Can a Child Have Too Many Books?

online reading curriculum

When my daughter, Rachel, was little we took countless books out of the library. We attended library reading programs from the time she was two. But we also bought books frequently so Rachel had her own personal library. We’d donate the one’s that weren’t favourites as we ran out of shelf room. I still have her favourites. I’m saving them for my grandchildren. Books, with care, will last for generations. They are money well spent.

Sadly, when I do signings, parents and grandparents often say, “My child/grandchild has so many books. They don’t need any more.” That kind of attitude is counter-productive. Children will read their favourite books again and again and that’s wonderful. But new books are essential to maintaining a love of reading. New books encourage excitement and anticipation (especially one personalized and signed by the author). New books introduce new vocabulary and experiences into the child’s life. I have a huge library of books, and I’ve read some of my favourites ten times or more. That doesn’t mean I don’t love buying a new book (whether from the bookstore, second hand book store, library sale or garage sale). It’s intriguing. It’s exciting. And most important, it’s fun!

Children feel the thrill of buying that “special” book. There is nothing so frustrating for a child as finding a book that  delights and enthrals them, and being told, “Sorry, we’re aren’t getting anything today.” My heart breaks when a child gets excited about one of my books and the parent refuses to buy it. You are not spoiling your child by purchasing a book. You are encouraging him/her to read. Reading is critical to your child’s intellectual growth.

I can not emphasize enough the importance of book ownership. A love of reading is a gift you give your child for life. It will enhance your child’s life. Children will remember their favourite books for a lifetime and will continue reading into adulthood. You can never be bored if you have a love of reading and a good book in your hand.  Books can be a child’s friend. Books can be a child’s escape from the stresses of daily life. Books take a child into the world of imagination and  are educational. They promote language development, comprehension and creativity.  Need to give a child a gift? Buy them a book. Taking your child shopping? Go to the bookstore.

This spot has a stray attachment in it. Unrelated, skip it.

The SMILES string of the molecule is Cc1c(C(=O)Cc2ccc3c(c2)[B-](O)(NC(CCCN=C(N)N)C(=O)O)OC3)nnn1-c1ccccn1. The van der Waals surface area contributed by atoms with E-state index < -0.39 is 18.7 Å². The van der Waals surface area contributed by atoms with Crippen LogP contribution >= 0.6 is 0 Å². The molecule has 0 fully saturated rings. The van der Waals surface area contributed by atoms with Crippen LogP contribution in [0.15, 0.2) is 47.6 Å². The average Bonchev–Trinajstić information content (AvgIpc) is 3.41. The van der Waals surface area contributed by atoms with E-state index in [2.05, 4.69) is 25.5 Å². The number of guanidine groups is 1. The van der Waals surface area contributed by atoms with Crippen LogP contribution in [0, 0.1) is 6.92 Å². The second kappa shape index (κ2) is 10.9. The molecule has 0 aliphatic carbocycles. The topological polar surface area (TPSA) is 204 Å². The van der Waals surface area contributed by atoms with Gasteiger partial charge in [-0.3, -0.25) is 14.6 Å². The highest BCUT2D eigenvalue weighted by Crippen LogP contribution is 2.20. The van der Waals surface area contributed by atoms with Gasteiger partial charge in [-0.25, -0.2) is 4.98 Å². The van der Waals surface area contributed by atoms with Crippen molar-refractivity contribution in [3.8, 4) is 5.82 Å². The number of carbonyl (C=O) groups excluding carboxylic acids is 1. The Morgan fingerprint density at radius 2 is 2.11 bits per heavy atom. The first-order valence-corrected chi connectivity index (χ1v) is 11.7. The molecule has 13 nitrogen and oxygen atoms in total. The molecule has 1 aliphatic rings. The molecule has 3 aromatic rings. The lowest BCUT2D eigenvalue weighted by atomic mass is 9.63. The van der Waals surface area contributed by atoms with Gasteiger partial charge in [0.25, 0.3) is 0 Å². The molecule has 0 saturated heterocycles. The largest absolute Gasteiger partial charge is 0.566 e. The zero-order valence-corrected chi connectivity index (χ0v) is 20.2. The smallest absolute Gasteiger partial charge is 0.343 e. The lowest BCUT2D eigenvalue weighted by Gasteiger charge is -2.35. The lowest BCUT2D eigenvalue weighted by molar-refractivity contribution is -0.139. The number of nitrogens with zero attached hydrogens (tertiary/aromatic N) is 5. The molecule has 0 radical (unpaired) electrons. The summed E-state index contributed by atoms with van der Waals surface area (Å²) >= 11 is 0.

BOOKS BUILD BRAINS. BUY YOUR CHILD A BOOK.

Here is a list of some of the books my daughter (now 25) and/or I (never mind) loved as children:

Picture Books:

The Little Engine That Could by Watty Piper

Something From Nothing by Pheobe Gilman

What Do You Do With A Kangaroo? by Mercer Mayer

There’s a Nightmare in My Closet by Mercer Mayer

The Paper Bag Princess by Robert Munsch

My Mother is Weird by Rachna Gilmore

Who Wants Arthur? by Amanda Graham

The Prince Who Wrote A Letter by Ann Love

The True Story of the 3 Little Pigs by A. Wolf

Charlie Needs A New Cloak by Tomie De Paola

Chapter Books:

The Secret Garden by Frances Hodgson Burnett

A Little Princess by Frances Hodgson Burnett

Anne of Green Gables by L. M. Montgomery

Black Beauty by Anna Sewell

The Secret World of OG by Pierre Burton

All these books are sitting in this room, on my bookshelves. Most are 20+years old. Some are more than double that age. Books are an investment in your children, your grandchildren and even your great-grandchildren.

HAPPY READING!

 

 

Susan Ross

Susan Ross is a self-published author. She lives in London, Canada with her husband and a menagerie of animals.

Susan has four titles: The Great Bellybutton Cover-up and Say Please to the Honeybees are about an unusual sheep named Violet; The Rose and the Lily is a fairy tale illustrating that “beauty is only skin deep”; and The Kit Kat Caper has a Halloween theme and is Susan’s autobiography (LOL).

Susan is currently working on her fifth picture book.

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